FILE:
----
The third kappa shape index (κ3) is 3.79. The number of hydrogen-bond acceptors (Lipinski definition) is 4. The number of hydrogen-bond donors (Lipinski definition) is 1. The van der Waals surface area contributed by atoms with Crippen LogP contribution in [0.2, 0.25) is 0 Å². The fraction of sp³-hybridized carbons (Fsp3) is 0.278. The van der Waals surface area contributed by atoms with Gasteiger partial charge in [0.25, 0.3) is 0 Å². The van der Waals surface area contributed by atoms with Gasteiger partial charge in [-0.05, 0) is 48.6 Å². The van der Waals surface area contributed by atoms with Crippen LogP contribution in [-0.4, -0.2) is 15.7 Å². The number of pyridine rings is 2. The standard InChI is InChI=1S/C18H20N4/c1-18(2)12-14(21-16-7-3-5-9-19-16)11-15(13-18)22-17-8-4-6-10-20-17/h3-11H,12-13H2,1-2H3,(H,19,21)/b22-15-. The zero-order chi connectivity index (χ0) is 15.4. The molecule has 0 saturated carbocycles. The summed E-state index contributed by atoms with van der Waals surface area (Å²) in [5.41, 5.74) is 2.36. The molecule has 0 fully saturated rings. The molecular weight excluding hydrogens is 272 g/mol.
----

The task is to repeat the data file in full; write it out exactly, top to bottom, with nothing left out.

The third kappa shape index (κ3) is 3.79. The number of hydrogen-bond acceptors (Lipinski definition) is 4. The number of hydrogen-bond donors (Lipinski definition) is 1. The van der Waals surface area contributed by atoms with Crippen LogP contribution in [0.2, 0.25) is 0 Å². The fraction of sp³-hybridized carbons (Fsp3) is 0.278. The van der Waals surface area contributed by atoms with Gasteiger partial charge in [0.25, 0.3) is 0 Å². The van der Waals surface area contributed by atoms with Gasteiger partial charge in [-0.05, 0) is 48.6 Å². The van der Waals surface area contributed by atoms with Crippen LogP contribution in [-0.4, -0.2) is 15.7 Å². The number of pyridine rings is 2. The standard InChI is InChI=1S/C18H20N4/c1-18(2)12-14(21-16-7-3-5-9-19-16)11-15(13-18)22-17-8-4-6-10-20-17/h3-11H,12-13H2,1-2H3,(H,19,21)/b22-15-. The zero-order chi connectivity index (χ0) is 15.4. The molecule has 0 saturated carbocycles. The summed E-state index contributed by atoms with van der Waals surface area (Å²) in [5.41, 5.74) is 2.36. The molecule has 0 fully saturated rings. The molecular weight excluding hydrogens is 272 g/mol.